The “best effort” internet is the only internet

March 2nd, 2006 | by ian |

Yoda said “Do, or do not. There is no ‘try.'” He didn’t run a site on the internet, which is and always will be a “best effort network” with no guarantees of availability and performance. It is up to the customer to optimize these aspects the best they can for their budget.  I, Cringely posts a great article on the struggle for network neutrality – effectively the control of the internet, which is a big battleground in the fight for freedom of information. This battle has been heating up with politicians, service providers and network vendors pushing for stricter control over service delivery allowing a form of favoritism called prioritization (a technique developed for private networks) to be implemented on the public internet.

I asked Bob Kahn, the father of TCP/IP, and he made the point that the Internet is a Best Effort network and if you change that, well, you no longer have the Internet.

Why is nobody –- NOBODY -– mentioning Moore’s Law in this discussion? The Internet is today 1,000 times the size it was in 1996, yet these discussions tend to view network growth as static.

The real question is whether the Telecommunications Act of 1996 even needs re-writing and that comes down to something Congress probably doesn’t want to consider –- that they aren’t all-powerful after all. The Internet has grown beyond Congress’ ability to control it. So they can bow to special interests, change the law, and ultimately prove their own impotence. Or they can do nothing and fight again another day.

I think his point about the dymanic nature of the internet is excellent. Do we really need to address current performance problems when cheap 10GE is here and 100GE around the corner? How do you control such a complex, dynamic system for any appreciable length of time before it adapts to your controls? Obviously you would need to create rules (policies) for what actions are permitted, which ones are favored over others, a process which is mainly and rightly left up to the network security professionals working for end users (and increasingly home users). The current internet basically leaves it up to the end users to create and manage their own policies, with some exceptions (typically laws related to harming others) which are built into the acceptable use policies of ISPs. Basically it is an “enduser beware” system offering enormous flexibility and unprecendented access to services and information.

Increasingly, policy makers and ISPs are realizing how powerful they could be if they managed to enforce additional policies related to, for example, voice traffic or file sharing. Unfortunately the historically network neutral network vendors (such as Cisco, Juniper etc) are realizing they can help create a new market for far more complicated network devices which can play a part in a tightly regulated and commericalized internet. It used to be if you needed to enforce policies you turned to security vendors, but now all the big network companies have bought security companies and of course they are trying to move up the value stack since network equipment is effectively commoditized. Routers and switches are dirt cheap and there is no margin to be made in this segment.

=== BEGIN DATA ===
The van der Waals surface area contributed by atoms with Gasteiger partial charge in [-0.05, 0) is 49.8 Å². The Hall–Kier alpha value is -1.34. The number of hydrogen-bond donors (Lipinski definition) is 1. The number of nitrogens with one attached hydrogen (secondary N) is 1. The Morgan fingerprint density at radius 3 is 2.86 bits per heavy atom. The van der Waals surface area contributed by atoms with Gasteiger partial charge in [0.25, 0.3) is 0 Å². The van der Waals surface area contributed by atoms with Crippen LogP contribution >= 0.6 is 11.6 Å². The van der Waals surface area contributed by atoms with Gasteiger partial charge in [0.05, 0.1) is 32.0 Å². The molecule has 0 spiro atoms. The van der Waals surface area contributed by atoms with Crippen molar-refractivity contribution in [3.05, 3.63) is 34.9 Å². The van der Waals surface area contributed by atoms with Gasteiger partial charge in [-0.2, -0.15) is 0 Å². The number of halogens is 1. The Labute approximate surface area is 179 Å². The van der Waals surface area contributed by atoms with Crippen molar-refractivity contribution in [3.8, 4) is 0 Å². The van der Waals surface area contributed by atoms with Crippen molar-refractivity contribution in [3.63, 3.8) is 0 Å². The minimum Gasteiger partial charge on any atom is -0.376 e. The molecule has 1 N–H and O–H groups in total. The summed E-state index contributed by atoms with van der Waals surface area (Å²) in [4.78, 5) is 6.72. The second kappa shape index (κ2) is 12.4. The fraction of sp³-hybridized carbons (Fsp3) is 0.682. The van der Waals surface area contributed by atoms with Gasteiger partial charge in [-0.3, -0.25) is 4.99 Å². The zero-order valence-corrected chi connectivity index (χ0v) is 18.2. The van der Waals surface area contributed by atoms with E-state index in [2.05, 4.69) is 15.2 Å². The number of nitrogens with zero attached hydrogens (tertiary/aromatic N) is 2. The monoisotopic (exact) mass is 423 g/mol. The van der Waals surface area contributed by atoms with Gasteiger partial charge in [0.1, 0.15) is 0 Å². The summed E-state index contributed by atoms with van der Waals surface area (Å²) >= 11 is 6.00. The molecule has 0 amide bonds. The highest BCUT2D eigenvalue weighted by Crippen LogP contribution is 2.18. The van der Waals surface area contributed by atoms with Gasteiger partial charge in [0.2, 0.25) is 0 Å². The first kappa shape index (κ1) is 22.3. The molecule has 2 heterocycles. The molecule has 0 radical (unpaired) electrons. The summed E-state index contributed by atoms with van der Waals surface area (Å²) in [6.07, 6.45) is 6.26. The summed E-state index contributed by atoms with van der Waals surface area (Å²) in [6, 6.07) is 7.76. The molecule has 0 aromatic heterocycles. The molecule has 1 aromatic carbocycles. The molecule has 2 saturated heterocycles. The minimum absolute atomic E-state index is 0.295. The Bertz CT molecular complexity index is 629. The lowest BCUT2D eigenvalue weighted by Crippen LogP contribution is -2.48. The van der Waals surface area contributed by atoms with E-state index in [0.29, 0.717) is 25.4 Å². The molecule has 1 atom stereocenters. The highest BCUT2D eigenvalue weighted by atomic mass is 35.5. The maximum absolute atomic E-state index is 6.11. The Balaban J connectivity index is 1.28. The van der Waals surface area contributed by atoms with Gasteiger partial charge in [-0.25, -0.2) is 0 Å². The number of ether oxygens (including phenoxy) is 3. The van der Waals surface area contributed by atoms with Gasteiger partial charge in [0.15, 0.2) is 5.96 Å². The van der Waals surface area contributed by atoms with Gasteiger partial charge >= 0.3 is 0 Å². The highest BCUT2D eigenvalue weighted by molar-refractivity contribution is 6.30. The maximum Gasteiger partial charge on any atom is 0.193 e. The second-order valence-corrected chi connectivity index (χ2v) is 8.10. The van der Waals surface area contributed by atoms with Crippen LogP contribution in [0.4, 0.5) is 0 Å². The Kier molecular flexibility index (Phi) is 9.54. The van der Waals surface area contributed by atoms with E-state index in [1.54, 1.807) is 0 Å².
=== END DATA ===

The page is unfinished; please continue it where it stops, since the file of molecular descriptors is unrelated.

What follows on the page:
So to come back to the question at hand: what do we get when ISPs start controlling our use of applications (they’re already started by the way – blocking certain ports and rate limiting P2P traffic) and start to favour their own applications (or their partners’ applications) over the ones you really want to run? Well the problem comes down to choice. If I have a choice about what network to be on and the extent to which I will be regulated that might be ok. But partial control is not what the stakeholders are envisioning.
This is a political play by lobby groups and a profit motivated move by network vendors and telecom. It is contrary to the philosophy in which the internet was invented and grew. It is a play for power and control. My message to them: stop taking the internet for granted: the public, taxpayer-funded standards-guided internet that allowed you to make a fortune in the first place is being jeopardized and could fragment into a collection of private networks. If too much control and regulation appears on our internet, a new public internet will emerge from the ashes of the original and it won’t use any of your name brand equipment.

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